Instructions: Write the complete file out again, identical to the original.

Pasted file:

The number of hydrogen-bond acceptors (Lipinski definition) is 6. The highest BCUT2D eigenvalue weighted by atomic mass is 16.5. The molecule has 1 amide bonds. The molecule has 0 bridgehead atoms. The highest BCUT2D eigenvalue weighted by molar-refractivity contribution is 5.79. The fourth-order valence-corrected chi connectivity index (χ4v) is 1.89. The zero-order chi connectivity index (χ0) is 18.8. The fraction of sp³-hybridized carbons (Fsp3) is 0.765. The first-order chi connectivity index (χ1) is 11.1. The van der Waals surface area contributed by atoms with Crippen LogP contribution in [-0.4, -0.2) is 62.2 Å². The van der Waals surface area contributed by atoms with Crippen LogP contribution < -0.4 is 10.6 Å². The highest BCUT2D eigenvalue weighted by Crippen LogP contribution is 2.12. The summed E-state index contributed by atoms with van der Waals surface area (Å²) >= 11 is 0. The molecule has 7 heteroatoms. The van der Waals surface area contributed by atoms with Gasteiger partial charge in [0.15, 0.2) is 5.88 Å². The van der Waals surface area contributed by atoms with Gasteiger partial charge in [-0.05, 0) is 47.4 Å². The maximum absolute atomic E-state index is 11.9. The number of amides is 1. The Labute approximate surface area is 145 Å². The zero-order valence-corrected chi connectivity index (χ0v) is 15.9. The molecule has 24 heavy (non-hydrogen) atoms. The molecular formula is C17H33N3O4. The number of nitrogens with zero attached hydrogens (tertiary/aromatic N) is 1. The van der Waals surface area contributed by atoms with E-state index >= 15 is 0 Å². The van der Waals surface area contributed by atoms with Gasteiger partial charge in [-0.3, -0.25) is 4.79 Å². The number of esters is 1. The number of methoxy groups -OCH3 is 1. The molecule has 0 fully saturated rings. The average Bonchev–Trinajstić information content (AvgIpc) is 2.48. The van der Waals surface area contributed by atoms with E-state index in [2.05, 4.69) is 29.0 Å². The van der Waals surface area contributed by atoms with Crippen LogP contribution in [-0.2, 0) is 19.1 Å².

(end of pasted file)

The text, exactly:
The number of hydrogen-bond acceptors (Lipinski definition) is 6. The highest BCUT2D eigenvalue weighted by atomic mass is 16.5. The molecule has 1 amide bonds. The molecule has 0 bridgehead atoms. The highest BCUT2D eigenvalue weighted by molar-refractivity contribution is 5.79. The fourth-order valence-corrected chi connectivity index (χ4v) is 1.89. The zero-order chi connectivity index (χ0) is 18.8. The fraction of sp³-hybridized carbons (Fsp3) is 0.765. The first-order chi connectivity index (χ1) is 11.1. The van der Waals surface area contributed by atoms with Crippen LogP contribution in [-0.4, -0.2) is 62.2 Å². The van der Waals surface area contributed by atoms with Crippen LogP contribution < -0.4 is 10.6 Å². The highest BCUT2D eigenvalue weighted by Crippen LogP contribution is 2.12. The summed E-state index contributed by atoms with van der Waals surface area (Å²) >= 11 is 0. The molecule has 7 heteroatoms. The van der Waals surface area contributed by atoms with Gasteiger partial charge in [0.15, 0.2) is 5.88 Å². The van der Waals surface area contributed by atoms with Gasteiger partial charge in [-0.05, 0) is 47.4 Å². The maximum absolute atomic E-state index is 11.9. The number of amides is 1. The Labute approximate surface area is 145 Å². The zero-order valence-corrected chi connectivity index (χ0v) is 15.9. The molecule has 24 heavy (non-hydrogen) atoms. The molecular formula is C17H33N3O4. The number of nitrogens with zero attached hydrogens (tertiary/aromatic N) is 1. The van der Waals surface area contributed by atoms with E-state index >= 15 is 0 Å². The van der Waals surface area contributed by atoms with Gasteiger partial charge in [-0.3, -0.25) is 4.79 Å². The number of esters is 1. The number of methoxy groups -OCH3 is 1. The molecule has 0 fully saturated rings. The average Bonchev–Trinajstić information content (AvgIpc) is 2.48. The van der Waals surface area contributed by atoms with E-state index in [2.05, 4.69) is 29.0 Å². The van der Waals surface area contributed by atoms with Crippen LogP contribution in [-0.2, 0) is 19.1 Å².